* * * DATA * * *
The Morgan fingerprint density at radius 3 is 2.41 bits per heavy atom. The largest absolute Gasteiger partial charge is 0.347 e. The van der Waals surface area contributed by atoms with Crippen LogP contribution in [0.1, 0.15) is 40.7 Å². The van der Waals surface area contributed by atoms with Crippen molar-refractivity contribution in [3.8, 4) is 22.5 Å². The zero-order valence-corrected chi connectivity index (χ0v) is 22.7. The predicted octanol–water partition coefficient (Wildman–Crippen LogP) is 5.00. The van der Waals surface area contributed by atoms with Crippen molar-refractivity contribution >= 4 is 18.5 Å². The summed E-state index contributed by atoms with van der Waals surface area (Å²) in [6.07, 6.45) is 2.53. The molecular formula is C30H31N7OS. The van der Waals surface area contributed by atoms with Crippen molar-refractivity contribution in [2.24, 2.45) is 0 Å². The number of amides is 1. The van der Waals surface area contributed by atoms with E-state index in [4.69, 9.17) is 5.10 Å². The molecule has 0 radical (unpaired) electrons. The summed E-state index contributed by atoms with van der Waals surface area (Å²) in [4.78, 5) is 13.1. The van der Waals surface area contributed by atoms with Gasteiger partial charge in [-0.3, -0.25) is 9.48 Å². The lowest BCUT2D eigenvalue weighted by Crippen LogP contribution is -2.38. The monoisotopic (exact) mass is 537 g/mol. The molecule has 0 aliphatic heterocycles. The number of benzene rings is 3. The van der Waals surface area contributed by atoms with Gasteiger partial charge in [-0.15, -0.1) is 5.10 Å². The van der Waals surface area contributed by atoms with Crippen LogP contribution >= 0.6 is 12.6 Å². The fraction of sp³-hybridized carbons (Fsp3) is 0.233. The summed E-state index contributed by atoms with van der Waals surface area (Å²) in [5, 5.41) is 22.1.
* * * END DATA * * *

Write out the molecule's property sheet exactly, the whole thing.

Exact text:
The Morgan fingerprint density at radius 3 is 2.41 bits per heavy atom. The largest absolute Gasteiger partial charge is 0.347 e. The van der Waals surface area contributed by atoms with Crippen LogP contribution in [0.1, 0.15) is 40.7 Å². The van der Waals surface area contributed by atoms with Crippen molar-refractivity contribution in [3.8, 4) is 22.5 Å². The zero-order valence-corrected chi connectivity index (χ0v) is 22.7. The predicted octanol–water partition coefficient (Wildman–Crippen LogP) is 5.00. The van der Waals surface area contributed by atoms with Crippen molar-refractivity contribution >= 4 is 18.5 Å². The summed E-state index contributed by atoms with van der Waals surface area (Å²) in [6.07, 6.45) is 2.53. The molecular formula is C30H31N7OS. The van der Waals surface area contributed by atoms with Crippen molar-refractivity contribution in [2.24, 2.45) is 0 Å². The number of amides is 1. The van der Waals surface area contributed by atoms with E-state index in [4.69, 9.17) is 5.10 Å². The molecule has 0 radical (unpaired) electrons. The summed E-state index contributed by atoms with van der Waals surface area (Å²) in [4.78, 5) is 13.1. The van der Waals surface area contributed by atoms with Gasteiger partial charge in [-0.3, -0.25) is 9.48 Å². The lowest BCUT2D eigenvalue weighted by Crippen LogP contribution is -2.38. The monoisotopic (exact) mass is 537 g/mol. The molecule has 0 aliphatic heterocycles. The number of benzene rings is 3. The van der Waals surface area contributed by atoms with Gasteiger partial charge in [-0.15, -0.1) is 5.10 Å². The van der Waals surface area contributed by atoms with Crippen LogP contribution >= 0.6 is 12.6 Å². The fraction of sp³-hybridized carbons (Fsp3) is 0.233. The summed E-state index contributed by atoms with van der Waals surface area (Å²) in [5, 5.41) is 22.1.